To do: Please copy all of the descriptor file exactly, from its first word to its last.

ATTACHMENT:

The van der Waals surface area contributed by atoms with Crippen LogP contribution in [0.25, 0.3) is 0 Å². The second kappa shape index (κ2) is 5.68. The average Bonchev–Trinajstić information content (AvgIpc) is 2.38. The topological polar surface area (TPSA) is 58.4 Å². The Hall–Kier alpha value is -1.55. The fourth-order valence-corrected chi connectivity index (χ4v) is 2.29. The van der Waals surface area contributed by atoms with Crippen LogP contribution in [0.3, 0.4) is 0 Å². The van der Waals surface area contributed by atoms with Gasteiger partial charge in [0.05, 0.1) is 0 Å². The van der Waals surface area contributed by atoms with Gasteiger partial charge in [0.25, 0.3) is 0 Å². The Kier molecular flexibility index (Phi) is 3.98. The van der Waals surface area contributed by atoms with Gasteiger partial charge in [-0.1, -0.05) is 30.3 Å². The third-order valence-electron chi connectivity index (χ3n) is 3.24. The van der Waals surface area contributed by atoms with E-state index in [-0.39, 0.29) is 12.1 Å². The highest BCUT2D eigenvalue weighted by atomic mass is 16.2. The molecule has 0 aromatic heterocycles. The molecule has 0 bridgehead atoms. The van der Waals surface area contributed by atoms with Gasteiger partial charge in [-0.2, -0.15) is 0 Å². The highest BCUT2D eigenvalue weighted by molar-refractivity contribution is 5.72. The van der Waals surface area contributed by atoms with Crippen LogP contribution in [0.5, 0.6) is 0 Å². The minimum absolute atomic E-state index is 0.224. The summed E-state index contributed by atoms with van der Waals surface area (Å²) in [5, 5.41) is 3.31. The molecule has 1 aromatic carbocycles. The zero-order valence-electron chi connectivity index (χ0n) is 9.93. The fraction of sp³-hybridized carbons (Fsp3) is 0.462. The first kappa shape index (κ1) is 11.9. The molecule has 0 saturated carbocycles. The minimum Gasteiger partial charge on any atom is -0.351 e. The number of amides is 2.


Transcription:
The van der Waals surface area contributed by atoms with Crippen LogP contribution in [0.25, 0.3) is 0 Å². The second kappa shape index (κ2) is 5.68. The average Bonchev–Trinajstić information content (AvgIpc) is 2.38. The topological polar surface area (TPSA) is 58.4 Å². The Hall–Kier alpha value is -1.55. The fourth-order valence-corrected chi connectivity index (χ4v) is 2.29. The van der Waals surface area contributed by atoms with Crippen LogP contribution in [0.3, 0.4) is 0 Å². The van der Waals surface area contributed by atoms with Gasteiger partial charge in [0.05, 0.1) is 0 Å². The van der Waals surface area contributed by atoms with Gasteiger partial charge in [0.25, 0.3) is 0 Å². The Kier molecular flexibility index (Phi) is 3.98. The van der Waals surface area contributed by atoms with Gasteiger partial charge in [-0.1, -0.05) is 30.3 Å². The third-order valence-electron chi connectivity index (χ3n) is 3.24. The van der Waals surface area contributed by atoms with E-state index in [-0.39, 0.29) is 12.1 Å². The highest BCUT2D eigenvalue weighted by atomic mass is 16.2. The molecule has 0 aromatic heterocycles. The molecule has 0 bridgehead atoms. The van der Waals surface area contributed by atoms with Gasteiger partial charge in [-0.2, -0.15) is 0 Å². The highest BCUT2D eigenvalue weighted by molar-refractivity contribution is 5.72. The van der Waals surface area contributed by atoms with Crippen LogP contribution in [0.5, 0.6) is 0 Å². The minimum absolute atomic E-state index is 0.224. The summed E-state index contributed by atoms with van der Waals surface area (Å²) in [5, 5.41) is 3.31. The molecule has 1 aromatic carbocycles. The zero-order valence-electron chi connectivity index (χ0n) is 9.93. The fraction of sp³-hybridized carbons (Fsp3) is 0.462. The first kappa shape index (κ1) is 11.9. The molecule has 0 saturated carbocycles. The minimum Gasteiger partial charge on any atom is -0.351 e. The number of amides is 2.